The low water temperature at these times helps anglers get more bites. As fish can’t control their body temperature, they get heat stress when water temperatures rise. This is why fish are more active in colder waters.

Tualatin River Fishing Regulations

According to Oregon’s department for fish and wildlife, the Tualatin River is open for fishing all year round. You can catch trout, Chinook salmon, wild steelhead, and hatchery steelhead.

Starting November 1st, 2021, the use of baits will not be allowed in the Tualatin River. Only lures and artificial flies can be used for angling.

If you’d like to eat some of the fish you catch, you’re allowed to keep five hatchery trout and two wild trout each day.


If you’re a beginner or a master of angling, the Tualatin river will provide you with ample opportunity to enjoy fishing. You can even try some new techniques.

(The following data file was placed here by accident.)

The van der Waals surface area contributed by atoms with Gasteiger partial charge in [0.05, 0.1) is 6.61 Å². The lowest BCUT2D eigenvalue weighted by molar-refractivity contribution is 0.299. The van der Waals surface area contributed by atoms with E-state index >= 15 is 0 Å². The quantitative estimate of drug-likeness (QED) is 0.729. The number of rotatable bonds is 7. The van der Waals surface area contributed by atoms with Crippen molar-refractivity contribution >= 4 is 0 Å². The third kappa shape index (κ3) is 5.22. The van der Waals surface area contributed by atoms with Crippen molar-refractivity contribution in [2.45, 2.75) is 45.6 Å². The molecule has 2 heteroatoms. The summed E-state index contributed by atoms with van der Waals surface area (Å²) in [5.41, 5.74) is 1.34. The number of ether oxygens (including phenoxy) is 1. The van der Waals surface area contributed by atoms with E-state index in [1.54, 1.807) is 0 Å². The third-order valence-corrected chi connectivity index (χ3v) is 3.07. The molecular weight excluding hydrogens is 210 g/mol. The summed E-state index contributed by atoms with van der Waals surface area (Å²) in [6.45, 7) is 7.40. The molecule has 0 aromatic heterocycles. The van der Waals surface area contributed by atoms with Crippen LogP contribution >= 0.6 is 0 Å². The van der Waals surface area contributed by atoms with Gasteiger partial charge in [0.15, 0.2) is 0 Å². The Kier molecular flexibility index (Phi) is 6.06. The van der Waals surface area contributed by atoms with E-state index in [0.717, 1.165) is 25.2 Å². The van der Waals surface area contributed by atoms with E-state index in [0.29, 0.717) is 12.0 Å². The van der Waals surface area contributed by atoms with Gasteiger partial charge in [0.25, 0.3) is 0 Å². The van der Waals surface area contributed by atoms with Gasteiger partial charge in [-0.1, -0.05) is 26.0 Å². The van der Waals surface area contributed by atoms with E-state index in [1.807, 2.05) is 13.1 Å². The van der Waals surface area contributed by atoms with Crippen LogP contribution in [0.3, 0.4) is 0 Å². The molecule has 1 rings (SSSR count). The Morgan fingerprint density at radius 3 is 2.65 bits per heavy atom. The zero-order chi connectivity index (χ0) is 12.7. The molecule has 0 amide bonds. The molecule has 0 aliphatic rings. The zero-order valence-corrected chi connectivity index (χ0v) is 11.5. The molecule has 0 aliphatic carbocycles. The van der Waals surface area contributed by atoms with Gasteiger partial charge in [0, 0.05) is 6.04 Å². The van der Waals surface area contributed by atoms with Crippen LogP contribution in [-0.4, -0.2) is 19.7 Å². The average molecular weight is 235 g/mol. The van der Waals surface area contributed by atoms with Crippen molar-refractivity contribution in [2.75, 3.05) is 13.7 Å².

The biggest fish ever caught in the Tualatin River was a 15-pound white catfish, caught by Wayne Welch in 1989.  No one came close since then, although some reported catching fish as heavy as 10 pounds.

Would you like to hit the water and try to break the 15-pound record number for the river? Or do you prefer a more relaxed approach to fishing? Either way, we have provided you with a comprehensive guide for Tualatin River fishing. 

Please remember to avoid fishing while the water is excessively warm. When water is warm, there is less dissolved oxygen in the water. Also, fish can’t regulate their body temperature. During these conditions, fish are under great stress.

If a fish is caught in a hook and pulled out of the water it might die of stress even if it was released immediately back into the water. So, be careful and look out for hoot owl alerts.

Happy Hunting!